''The Language of Flowers"

Jonathon Green slang at ABECEDARY.NET
Sun Jan 9 16:33:56 UTC 2005

My partner and fellow slang researcher Susie Ford has read Scully's /The
Scarlet Pansy/ in search of citations. While it may have been set in the
late 19C/early 20C, there seems little doubt that the language used,
while often representing an early or even first use of a given word,  is
that of 1920s/30s. For example 'swap spit', 'mantee', 'chichi', 'femme'
(in this case an effeminate homosexual man) and 'brown', as one of
several deliberately 'gay' names, e.g Elsie Dike, in this case as
follows: 'There was an elegant Miss Drexel-Bütsch of Philadelphia; also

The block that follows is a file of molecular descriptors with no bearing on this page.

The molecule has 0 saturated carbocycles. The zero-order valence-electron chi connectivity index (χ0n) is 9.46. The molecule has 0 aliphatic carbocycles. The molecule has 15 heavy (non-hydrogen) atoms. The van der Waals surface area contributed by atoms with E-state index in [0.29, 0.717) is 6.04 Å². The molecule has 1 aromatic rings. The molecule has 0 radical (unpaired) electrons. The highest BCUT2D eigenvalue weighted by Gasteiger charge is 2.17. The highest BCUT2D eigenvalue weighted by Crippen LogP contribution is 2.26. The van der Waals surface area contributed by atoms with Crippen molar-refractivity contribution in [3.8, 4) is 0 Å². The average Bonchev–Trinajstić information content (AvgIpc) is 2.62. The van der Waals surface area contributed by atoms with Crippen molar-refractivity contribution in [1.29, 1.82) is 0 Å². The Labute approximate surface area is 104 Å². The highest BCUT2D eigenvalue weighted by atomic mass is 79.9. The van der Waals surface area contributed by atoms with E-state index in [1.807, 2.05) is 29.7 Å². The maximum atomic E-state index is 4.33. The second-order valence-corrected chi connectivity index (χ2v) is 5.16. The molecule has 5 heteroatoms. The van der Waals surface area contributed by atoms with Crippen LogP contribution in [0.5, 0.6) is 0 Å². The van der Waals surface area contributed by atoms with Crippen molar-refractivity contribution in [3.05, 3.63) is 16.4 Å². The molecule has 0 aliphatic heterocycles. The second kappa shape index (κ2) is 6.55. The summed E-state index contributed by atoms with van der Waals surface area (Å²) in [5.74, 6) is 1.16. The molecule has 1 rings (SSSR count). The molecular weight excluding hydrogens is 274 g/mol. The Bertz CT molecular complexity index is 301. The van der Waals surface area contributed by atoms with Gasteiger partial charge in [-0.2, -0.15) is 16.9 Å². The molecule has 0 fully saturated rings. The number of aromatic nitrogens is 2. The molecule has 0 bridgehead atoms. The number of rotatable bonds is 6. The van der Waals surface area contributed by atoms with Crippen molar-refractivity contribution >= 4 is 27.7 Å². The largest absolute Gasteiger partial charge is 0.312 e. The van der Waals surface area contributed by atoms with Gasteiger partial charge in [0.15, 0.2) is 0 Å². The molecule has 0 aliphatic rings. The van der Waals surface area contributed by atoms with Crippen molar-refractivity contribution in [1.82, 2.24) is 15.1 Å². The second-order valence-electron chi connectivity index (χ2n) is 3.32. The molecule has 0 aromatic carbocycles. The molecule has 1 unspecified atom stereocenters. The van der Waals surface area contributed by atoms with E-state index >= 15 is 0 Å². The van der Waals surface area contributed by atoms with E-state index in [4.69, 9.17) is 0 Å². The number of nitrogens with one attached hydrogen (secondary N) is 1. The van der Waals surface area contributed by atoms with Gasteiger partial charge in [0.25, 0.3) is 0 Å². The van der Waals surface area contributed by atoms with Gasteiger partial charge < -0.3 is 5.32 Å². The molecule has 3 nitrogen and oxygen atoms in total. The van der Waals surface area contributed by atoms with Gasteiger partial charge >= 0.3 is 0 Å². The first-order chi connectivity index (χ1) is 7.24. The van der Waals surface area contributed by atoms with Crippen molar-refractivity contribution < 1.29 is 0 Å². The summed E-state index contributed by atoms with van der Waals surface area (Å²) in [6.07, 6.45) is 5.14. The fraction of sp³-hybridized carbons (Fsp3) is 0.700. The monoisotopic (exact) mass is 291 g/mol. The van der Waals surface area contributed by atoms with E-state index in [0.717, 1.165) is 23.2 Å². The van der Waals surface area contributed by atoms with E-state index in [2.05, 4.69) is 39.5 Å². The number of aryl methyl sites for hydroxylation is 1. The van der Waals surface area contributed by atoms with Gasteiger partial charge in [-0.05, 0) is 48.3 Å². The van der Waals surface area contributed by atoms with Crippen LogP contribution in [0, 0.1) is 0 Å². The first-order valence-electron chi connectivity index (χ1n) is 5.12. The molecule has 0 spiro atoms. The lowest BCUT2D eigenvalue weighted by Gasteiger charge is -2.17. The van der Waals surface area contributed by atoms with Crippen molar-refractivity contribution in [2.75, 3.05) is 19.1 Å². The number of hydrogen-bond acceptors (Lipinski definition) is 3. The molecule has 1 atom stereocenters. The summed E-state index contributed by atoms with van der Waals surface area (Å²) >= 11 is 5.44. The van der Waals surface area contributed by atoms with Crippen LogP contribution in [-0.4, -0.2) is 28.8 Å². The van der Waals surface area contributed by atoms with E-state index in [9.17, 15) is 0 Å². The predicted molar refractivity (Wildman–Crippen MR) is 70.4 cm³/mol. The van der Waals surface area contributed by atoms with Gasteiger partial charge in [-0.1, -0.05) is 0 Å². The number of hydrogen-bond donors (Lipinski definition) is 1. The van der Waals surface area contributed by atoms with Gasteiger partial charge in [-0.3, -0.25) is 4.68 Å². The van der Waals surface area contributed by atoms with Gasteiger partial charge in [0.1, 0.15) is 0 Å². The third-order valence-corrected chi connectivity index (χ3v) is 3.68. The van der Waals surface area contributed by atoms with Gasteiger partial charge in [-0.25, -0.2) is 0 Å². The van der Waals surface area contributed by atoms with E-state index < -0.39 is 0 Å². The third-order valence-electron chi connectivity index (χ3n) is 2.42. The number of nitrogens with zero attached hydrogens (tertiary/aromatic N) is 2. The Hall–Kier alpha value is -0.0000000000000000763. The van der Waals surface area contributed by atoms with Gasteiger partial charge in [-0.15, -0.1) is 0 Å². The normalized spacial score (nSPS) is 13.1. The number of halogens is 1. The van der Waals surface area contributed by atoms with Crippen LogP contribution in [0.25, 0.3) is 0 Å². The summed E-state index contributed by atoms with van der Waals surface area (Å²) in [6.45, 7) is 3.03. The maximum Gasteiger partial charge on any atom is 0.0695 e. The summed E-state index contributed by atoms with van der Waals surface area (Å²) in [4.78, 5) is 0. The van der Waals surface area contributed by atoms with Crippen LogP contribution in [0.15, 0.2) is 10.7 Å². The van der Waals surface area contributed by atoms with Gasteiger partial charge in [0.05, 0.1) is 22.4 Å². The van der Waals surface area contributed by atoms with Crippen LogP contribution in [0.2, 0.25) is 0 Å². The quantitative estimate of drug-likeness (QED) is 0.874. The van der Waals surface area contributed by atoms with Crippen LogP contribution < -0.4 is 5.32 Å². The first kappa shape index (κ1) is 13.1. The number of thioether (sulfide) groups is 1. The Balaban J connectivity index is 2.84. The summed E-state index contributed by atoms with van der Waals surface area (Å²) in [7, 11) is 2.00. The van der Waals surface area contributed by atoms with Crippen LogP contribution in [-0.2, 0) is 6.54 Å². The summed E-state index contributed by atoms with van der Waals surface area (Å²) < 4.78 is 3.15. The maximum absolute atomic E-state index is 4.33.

there were the Brown-Bütsches of New Rochelle (very classy indeed), and
a whole Bütsch-Fuchs family in New York'; the obvious 'butch' and
'fucks' aside, I would also suggest that drexel = Yiddish 'dreck' =

As for the 'language of flowers', she, like Tom Dalzell, saw it as a
reference backwards to Victoriana, rather than presaging the
handkerchief codes of the 1970s. That said, it may be that both Tom and
Ron Butters are right; that the 'language of flowers' was that which was
already in place in other contexts, here adopted/adapted by gay men for
their own signaling requirements.

Tomorrow she is going to check it again (it is in the British Library)
and if anything of interest emerges, comment accordingly.

Jonathon Green

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